Tego Calderón’s debut album, 2003’s El abayarde (White Lion/BMG), caught the ears of both the reggaetón street and the critical elite. Its diverse stylistic palette, politically charged rhymes, and easy swagger offered an alternative to the assembly-line, in-your-face reggaetón flooding the market. It also set the bar high. On Tego’s new The Underdog/El subestimado (Jiggiri/Atlantic), the Afro-sporting, gap-toothed grinning rapero returns with another genre-busting effort, and this time he’s got Atlantic records, the label that gave Sean Paul the right push, to help him project his distinctive, deserving voice.
¿COMPRENDE?: With his smoky baritone, Tego is more indebted to Tupac Shakur than Shabba Ranks.
Those who find reggaetón grooves monotonous would have a hard time lodging that complaint with Tego. Despite all the dem bows — reggaetón’s prevailing rhythm — he offers a greater variety of styles than do most of his contemporaries, and not just his fellow reggaetoneros. Although it’s commonplace to describe reggaetón as a mix of hip-hop, reggae, salsa, and even such traditional Afro–Puerto Rican genres as bomba and plena, few reggaetón productions live up to this motley model. Tego is the exception: though it incorporates these influences, The Underdog breaks new ground.
Warning his challengers that he will return to “kill” them again and again, the lead single, “Los maté,” gestures to contemporary hip-hop and farther across the Latin musical spectrum by giving a classic Mexican ballad, “El preso número 9,” the chipmunk soul treatment. The track resolves its far-flung connotations with a solid reggaetón groove, layering chopped and filtered loops from dem bow and bam-bam riddims and adding subtle synths to fill out the texture. A fitting opening shot on his first album in three years, “Los maté” returns Tego to the vanguard of the genre, with an expansive, diasporic vision and a musical talent unconstrained by genre.
In contrast to his peers, many of them participants in the dancehall-heavy pre-reggaetón underground or dem bow scene during the 1990s, Tego cut his teeth on hip-hop, in part while living in Miami as a teenager, and his flows and beats bear witness to an æsthetic steeped in that ol’ boom-bap. Whereas Daddy Yankee and similar vocalists spit double-time rhymes and strain their voices (purposely, mind you) to propel high-pitched melodies cribbed from dancehall reggae, Tego keeps it nonchalant in his smoky baritone, more indebted to Tupac Shakur than to Shabba Ranks. He’s more likely to cite Bob Marley as an influence than any dancehall DJ, and he’ll add the names of such seminal MCs as Rakim and such skillful soneros as Ismael “Maelo” Rivera, who gets a number of shout-outs on The Underdog. The album employs hip-hop beats alongside reggaetón pistas (accompanying tracks) and reggae riddims (of both dancehall and roots varieties), often infusing them with additional polyrhythmic percussion, evoking the traditional Afro–Puerto Rican and Afro-Caribbean styles Tego has been known to embrace and bringing hip-hop’s Afro-Latin roots back into the foreground by recalling the Latin-tinged funk breaks that provided a rhythmic foundation for the genre. Two acoustic interludes, “Son dos alas” and “Por qué,” make audible connections between Afro–Puerto Rican styles and the island’s most contemporary expressions.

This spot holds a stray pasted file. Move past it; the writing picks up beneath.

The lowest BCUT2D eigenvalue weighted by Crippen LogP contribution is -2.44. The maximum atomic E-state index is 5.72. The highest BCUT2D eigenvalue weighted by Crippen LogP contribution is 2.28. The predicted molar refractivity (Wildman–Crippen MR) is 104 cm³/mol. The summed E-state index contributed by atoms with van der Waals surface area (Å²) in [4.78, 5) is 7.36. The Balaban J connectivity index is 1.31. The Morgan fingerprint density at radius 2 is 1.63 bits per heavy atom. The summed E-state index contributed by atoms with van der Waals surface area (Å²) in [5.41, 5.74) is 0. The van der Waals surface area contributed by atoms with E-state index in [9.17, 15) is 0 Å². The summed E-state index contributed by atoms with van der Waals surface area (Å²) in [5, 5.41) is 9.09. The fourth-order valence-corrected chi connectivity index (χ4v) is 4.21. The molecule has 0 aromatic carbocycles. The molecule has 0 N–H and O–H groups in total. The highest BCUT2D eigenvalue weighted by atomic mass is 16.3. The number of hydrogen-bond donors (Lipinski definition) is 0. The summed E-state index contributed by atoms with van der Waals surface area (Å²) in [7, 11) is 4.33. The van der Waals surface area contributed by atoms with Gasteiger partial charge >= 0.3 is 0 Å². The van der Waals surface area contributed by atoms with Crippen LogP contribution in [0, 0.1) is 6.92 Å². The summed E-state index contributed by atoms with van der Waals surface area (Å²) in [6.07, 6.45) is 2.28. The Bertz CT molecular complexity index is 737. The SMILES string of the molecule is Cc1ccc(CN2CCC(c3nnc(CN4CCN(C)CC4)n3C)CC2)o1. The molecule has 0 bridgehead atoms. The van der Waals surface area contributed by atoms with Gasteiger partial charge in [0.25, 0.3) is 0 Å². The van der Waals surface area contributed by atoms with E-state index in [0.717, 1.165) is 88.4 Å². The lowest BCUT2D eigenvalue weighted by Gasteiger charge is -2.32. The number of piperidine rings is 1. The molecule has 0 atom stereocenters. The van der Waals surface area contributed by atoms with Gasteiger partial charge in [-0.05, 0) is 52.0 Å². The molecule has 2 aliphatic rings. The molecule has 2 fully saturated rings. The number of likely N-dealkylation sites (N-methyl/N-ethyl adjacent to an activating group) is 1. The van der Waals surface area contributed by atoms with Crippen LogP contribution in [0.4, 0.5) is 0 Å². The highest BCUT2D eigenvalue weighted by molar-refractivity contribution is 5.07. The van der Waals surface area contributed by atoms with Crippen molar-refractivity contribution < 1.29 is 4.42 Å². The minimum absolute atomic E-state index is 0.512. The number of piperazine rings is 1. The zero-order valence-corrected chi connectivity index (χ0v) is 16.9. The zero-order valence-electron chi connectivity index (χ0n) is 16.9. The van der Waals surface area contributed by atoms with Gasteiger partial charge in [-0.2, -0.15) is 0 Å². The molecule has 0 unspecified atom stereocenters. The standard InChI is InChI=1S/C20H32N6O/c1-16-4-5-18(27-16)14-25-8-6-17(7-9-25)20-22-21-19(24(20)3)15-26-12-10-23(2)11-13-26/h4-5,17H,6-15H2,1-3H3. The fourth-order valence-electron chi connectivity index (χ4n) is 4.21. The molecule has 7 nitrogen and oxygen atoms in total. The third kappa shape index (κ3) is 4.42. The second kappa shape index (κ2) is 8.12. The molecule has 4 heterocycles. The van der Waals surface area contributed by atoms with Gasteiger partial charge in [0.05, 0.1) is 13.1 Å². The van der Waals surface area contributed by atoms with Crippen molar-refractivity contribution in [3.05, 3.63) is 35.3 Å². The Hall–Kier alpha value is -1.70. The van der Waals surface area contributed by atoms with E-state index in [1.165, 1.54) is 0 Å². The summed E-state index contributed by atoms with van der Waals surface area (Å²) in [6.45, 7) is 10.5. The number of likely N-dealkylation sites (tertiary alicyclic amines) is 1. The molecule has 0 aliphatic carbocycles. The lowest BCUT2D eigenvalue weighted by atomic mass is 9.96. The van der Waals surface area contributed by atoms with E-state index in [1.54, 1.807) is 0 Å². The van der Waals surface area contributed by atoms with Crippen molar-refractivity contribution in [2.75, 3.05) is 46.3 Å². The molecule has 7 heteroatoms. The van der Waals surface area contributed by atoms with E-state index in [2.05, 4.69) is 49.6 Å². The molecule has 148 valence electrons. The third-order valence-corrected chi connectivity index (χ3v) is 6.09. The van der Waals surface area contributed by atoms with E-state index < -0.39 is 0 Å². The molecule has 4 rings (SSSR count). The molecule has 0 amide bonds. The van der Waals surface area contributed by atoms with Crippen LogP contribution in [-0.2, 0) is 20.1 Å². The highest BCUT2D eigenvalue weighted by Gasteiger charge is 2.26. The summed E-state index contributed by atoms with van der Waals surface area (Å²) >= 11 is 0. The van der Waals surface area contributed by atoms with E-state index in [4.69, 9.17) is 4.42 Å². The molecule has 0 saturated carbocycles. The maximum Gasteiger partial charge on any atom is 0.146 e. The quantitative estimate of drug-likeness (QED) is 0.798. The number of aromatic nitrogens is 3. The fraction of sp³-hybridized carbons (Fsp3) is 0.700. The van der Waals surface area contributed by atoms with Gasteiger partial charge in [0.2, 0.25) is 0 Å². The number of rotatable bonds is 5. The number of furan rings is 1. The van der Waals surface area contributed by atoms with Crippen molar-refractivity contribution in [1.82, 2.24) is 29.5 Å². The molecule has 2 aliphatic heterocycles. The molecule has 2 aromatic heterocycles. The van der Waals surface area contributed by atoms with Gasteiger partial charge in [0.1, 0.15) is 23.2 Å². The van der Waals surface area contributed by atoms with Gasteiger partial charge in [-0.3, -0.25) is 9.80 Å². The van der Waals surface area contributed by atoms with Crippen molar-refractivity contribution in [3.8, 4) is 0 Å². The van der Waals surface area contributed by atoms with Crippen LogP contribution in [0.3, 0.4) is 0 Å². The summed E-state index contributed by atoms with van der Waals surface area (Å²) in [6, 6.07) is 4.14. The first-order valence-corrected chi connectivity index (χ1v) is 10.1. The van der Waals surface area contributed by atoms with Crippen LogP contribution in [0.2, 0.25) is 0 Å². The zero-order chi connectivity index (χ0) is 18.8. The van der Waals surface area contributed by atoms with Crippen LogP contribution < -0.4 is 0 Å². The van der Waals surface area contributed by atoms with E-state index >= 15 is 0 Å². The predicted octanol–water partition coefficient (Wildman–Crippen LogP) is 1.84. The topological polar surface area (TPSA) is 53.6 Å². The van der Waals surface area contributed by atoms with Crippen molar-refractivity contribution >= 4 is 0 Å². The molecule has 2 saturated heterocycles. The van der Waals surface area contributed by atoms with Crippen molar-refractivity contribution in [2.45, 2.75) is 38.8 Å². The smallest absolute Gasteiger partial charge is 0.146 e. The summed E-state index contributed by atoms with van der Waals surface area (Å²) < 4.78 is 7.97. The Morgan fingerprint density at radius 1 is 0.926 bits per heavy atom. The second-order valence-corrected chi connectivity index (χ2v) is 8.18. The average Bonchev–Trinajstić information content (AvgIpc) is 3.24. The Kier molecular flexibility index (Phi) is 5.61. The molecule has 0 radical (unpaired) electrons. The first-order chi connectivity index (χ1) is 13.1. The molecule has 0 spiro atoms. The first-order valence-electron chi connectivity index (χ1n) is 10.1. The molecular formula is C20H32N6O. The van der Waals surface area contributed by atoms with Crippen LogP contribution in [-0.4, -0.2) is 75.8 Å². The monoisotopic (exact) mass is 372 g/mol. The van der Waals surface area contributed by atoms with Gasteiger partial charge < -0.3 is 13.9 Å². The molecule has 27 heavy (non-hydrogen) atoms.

Tego has long distinguished himself through his poetic politics, but he balances the preaching with cutting humor, a sense of fun, and a wide range of topics and concerns. Here there’s the poignant plea of a father estranged from his child and restrained by a biased legal system (“Oh Dios”) as well as a touching tribute to Tego’s late father (“A mi papá”) supported by a sweet, nostalgic beat provided by Miami-based producers Major League. Produced by Salaam Remi and featuring Puerto Rican hip-hop veteran Eddie Dee and up-and-coming label mate Voltio, the necksnappin’ “Payaso” reanimates a well-worn Herbie Hancock sample (from the Headhunters’ “Watermelon Man”) in order to assail wanna-be gangster reggaetoneros as “clowns”; it calls for fewer street stereotypes and more range and substance. Non-Spanish speakers shouldn’t worry too much about missing every detail, since even native Puerto Ricans have trouble keeping up with Tego’s wide-ranging slang, which includes obscure regional references and terms from his grandparents’ generation. As he says in a rare English phrase on the album, “You might not understand, but it’s hot.”
He’s also happy to balance his more thoughtful turns with tracks telling the girls to “move it.” So for listeners looking for some plucky, in-the-genre bangers, there’s the boom-ch-boom-chick of “Pon la cara,” “Comprenderás,” and the sole Luny Tunes production on the album, “Cuando baila reggaetón” (featuring Yandel). Even his synth romps stand up to, if they don’t trounce, the competition, and the regular stylistic shifts prevent the dem bow fatigue that sets in all too often in reggaetón albums.
The occasional misstep is the price of experimentation. “Mardi Gras,” a bluesy reggaetón grind, is too full of aimless guitar noodling to redeem its bold attempt at another fusion — though Tego’s cartoonish, gravelly chorus almost redeems the track’s Southern kitsch. “Bad Man,” a dancehall tune featuring Buju Banton, feels uninspired and gratuitous in its tough-guy posturing and by-the-numbers gun lyrics. The quasi-live funk of “Bureo bureo” probably should have been saved for a misguided unplugged album, and though “Chillin’ ” (with Don Omar) has staunch vocals, the producers’ chock-a-block attempt at roots reggae is square. Tego turns in solid performances throughout, but he shines brightest when he goes out on a limb.